Empty classrooms, silent halls: Taiwan’s declining birthrate forces schools to close

Last Updated: June 23, 2024By

Decline of Schools in Taiwan: A Crisis Unfolds


In the heart of Chung Hsing private high school’s courtyard, desks and chairs tower like a forgotten monument. The scene resembles an abandoned bonfire waiting to be lit, covered in heaps of debris. Two workers haul broken furniture from empty classrooms, tossing them into a pickup truck nearby.

This Taipei institution shut its doors in 2019, succumbing to financial woes aggravated by plummeting student numbers. It’s a tale echoing across Taiwan, where a demographic crunch grips educational institutions. Decades of declining births have left classrooms half-empty, a stark contrast to the bustling past.

Taiwan, like much of East Asia, grapples with a population conundrum. The ideal replacement rate of 2.1 babies per woman is a distant dream; instead, Taiwan struggles at a mere 0.865 as of 2023. This demographic shift isn’t just about numbers—it’s reshaping the fabric of society, straining resources and reshaping futures.


Mrs. Lai, a Taipei resident and mother to a 22-month-old, voices the everyday challenges. “Raising a child is costly, both in time and money. It’s tough to imagine a second child without better financial stability and more time,” she shares, reflecting the sentiment of many young families.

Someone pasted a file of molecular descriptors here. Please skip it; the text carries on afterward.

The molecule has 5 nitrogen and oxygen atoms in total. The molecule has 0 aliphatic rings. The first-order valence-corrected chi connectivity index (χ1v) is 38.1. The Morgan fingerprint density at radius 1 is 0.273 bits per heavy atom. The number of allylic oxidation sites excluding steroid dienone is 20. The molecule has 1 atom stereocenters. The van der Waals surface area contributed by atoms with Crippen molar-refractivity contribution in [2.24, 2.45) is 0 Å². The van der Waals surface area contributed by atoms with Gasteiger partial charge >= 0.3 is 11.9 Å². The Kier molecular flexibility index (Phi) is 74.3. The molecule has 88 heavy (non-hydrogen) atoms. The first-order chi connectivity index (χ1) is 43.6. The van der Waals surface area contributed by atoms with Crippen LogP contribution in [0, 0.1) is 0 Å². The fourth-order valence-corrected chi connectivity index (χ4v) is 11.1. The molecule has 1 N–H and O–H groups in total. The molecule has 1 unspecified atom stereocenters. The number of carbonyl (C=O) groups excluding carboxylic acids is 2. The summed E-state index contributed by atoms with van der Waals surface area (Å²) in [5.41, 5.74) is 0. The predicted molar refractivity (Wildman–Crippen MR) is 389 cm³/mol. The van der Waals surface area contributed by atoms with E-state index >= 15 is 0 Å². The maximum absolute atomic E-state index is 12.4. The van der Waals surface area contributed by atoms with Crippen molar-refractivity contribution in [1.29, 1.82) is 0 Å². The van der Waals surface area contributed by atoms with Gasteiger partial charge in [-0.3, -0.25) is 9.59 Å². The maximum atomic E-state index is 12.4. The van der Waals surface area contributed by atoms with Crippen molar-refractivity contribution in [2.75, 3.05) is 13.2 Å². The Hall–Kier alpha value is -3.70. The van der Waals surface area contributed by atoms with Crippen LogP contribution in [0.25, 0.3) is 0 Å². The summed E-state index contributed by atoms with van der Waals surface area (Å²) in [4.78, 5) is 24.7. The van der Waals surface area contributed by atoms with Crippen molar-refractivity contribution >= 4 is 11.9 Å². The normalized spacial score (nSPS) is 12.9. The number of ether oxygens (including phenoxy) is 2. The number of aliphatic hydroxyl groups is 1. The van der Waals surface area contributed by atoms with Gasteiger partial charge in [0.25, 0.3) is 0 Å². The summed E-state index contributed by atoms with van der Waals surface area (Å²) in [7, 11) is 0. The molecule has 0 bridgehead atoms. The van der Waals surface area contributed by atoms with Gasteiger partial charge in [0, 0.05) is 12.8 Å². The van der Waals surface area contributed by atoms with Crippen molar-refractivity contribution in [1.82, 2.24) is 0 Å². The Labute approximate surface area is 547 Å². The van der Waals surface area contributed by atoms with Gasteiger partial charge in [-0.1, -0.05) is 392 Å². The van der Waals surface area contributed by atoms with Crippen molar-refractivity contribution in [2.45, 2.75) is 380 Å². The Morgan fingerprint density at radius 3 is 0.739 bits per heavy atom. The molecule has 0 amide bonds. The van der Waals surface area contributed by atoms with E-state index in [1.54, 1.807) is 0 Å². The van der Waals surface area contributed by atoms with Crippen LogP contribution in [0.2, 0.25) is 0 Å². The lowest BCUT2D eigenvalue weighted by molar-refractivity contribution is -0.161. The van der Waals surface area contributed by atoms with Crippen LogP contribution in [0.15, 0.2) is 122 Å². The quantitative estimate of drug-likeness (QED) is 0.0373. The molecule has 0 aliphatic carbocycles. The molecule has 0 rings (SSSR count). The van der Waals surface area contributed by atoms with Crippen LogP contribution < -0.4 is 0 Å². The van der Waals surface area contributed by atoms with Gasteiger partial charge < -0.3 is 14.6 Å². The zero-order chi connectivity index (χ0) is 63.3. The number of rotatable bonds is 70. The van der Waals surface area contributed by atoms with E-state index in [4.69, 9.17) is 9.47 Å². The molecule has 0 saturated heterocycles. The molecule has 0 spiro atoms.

Private schools bear the brunt. Less favored than their public counterparts, many face closure. Reports cite dozens on the brink, with 13 private high schools needing urgent aid. The crisis extends to higher education, with 15 colleges shuttered since 2014, and more closures looming.

Wu Chun-chung, from the Union of Private School Educators, predicts further closures. “Another 40-50 private universities might shut down by 2028,” he warns, painting a bleak future for private education.


Government efforts mirror those in neighboring countries—financial incentives, policy tweaks—but birth rates remain stubbornly low. Traditional gender roles and economic pressures stymie family expansion. Taiwan’s low wages and soaring living costs only compound the issue, making cities like Taipei among the world’s least affordable.

In pockets like Hsinchu County, birth rates buck the trend, fueled by better living standards and ample job opportunities. Yet, even these havens aren’t immune; Fu Jie-lin notes a recent enrollment dip despite past booms.

Union leader Chou Ping advocates merging struggling private institutions with public universities to bolster resources and enhance education quality. “Investing in public education could level the playing field,” he argues, emphasizing the need for a sustainable solution amid the educational turmoil.

As Taiwan navigates this demographic storm, the fate of its schools hangs in the balance. The challenge isn’t just about filling classrooms—it’s about shaping a future where education remains accessible to all.

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